STEPHEN WILKES | Serengeti National Park, Tanzania, Day to Night™

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Bryce Wolkowitz Gallery
Serengeti National Park, Tanzania, Day to Night™, 2015
Archival C- Print
Signed verso on mount & signature label
Edition 33/50 + 5 AP
30 x 46.5 x 2 in. (framed) 20 x 40.5 in. (unframed)


The artist

In February of 2015 Wilkes traveled to Tanzania during the peak migration to create a new Day to Night photograph. To find the perfect location would be difficult. Photographing the changing of time with wildlife instead of his usual focus on the human elements would be incredibly challenging. “Photographing people is predictable, as we’re like minded creatures of habit. In capturing the varied species of the Serengeti, I knew everything had to break right in order to make this photograph, and luck was high on that list”.

Arriving in Tanzania in the midst of a five-week drought created tremendous unpredictability with migration patterns, but it led to a unique opportunity. Wilkes discovered a massive watering hole which he chose for his final location. Understanding that the wildlife was desperately looking for water, he studied this watering hole for several days prior to shooting. He eventually built a crocodile blind 18 feet above the ground where he remained for 26 consecutive hours; capturing these remarkable species coming together to share this one sacred resource- water.

Since opening his studio in New York City in 1983 Stephen Wilkes (American, b. 1957 in New York, NY) has built an unprecedented body of work and a reputation as one of America’s most iconic photographers, widely recognized for his fine art, editorial and commercial work.

In 1998, a one-day assignment to the south side of Ellis Island led to a 5-year photographic study of the island’s long abandoned medical wards where immigrants were detained before they could enter America. Through his photographs and video, Wilkes helped secure $6 million toward the restoration of the south side of the island. A monograph based on the work, Ellis Island: Ghosts of Freedom, was published in 2006 and was named one of TIME magazine’s 5 Best Photography Books of the Year.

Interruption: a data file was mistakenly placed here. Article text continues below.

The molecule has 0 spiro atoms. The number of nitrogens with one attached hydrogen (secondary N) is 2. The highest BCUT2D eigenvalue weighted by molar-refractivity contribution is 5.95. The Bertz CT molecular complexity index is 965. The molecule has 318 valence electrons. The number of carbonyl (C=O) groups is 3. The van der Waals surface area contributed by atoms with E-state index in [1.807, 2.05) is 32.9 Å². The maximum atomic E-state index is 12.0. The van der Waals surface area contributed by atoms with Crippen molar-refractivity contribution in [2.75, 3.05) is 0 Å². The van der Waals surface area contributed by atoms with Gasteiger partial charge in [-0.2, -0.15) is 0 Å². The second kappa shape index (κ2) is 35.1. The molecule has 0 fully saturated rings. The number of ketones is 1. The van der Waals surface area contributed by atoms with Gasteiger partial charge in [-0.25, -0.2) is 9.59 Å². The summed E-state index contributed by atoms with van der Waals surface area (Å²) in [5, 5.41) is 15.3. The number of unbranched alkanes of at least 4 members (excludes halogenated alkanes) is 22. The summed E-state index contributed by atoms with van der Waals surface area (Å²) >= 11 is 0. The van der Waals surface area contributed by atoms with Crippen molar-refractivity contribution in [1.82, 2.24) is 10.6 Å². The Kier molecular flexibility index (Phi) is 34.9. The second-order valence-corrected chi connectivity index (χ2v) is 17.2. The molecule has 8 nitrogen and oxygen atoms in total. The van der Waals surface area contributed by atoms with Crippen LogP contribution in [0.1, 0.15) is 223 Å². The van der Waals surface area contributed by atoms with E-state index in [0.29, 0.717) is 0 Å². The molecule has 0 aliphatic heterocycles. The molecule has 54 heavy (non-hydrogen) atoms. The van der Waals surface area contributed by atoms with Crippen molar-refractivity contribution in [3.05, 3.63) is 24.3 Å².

Day to Night, Wilkes’ most defining project, began in 2009. These epic cityscapes and landscapes, portrayed from a fixed camera angle for up to 30 hours capture fleeting moments of humanity as light passes in front of his lens over the course of a full day. Blending these images into a single photograph takes months to complete. Day to Night has been featured on CBS Sunday Morning as well as dozens of other prominent media outlets and, with a grant from the National Geographic Society, was extended to include America’s National Parks in celebration of their centennial anniversary and Bird Migration for the 2018 Year of the Bird. Most recently a new grant was extended for Canadian Iconic Species and Habitats at Risk in collaboration with The Royal Canadian Geographic Society. Day to Night : In the Field with Stephen Wilkes was exhibited at The National Geographic Museum in 2018. Day to Night was published by TASCHEN as a monograph in 2019.

Wilkes received his BS in photography from Syracuse University S.I. Newhouse School of Public Communications with a minor in business management from the Whitman School of Management in 1980. His photographs are included in the collections of the George Eastman Museum, James A. Michener Art Museum, Houston Museum of Fine Arts, Dow Jones Collection, Carl & Marilynn Thoma Art Foundation, Jewish Museum of NY, Library of Congress, Snite Museum of Art, The Historic New Orleans Collection, Museum of the City of New York, 9/11 Memorial Museum and numerous private collections.

Wilkes' directorial debut, the documentary film, Jay Myself, world premiered at DOCNYC in November 2018. The film is an in depth look into the world of photographer, Jay Maisel and his move out of his 35,000 sq. foot building at 190 Bowery. Oscilloscope Laboratories has acquired the North American rights and the film opened at Film Forum in New York in July 2019.

Wilkes was a speaker at the TED2016: Dream Conference on his Day to Night series. The talk has over 1.9 million views.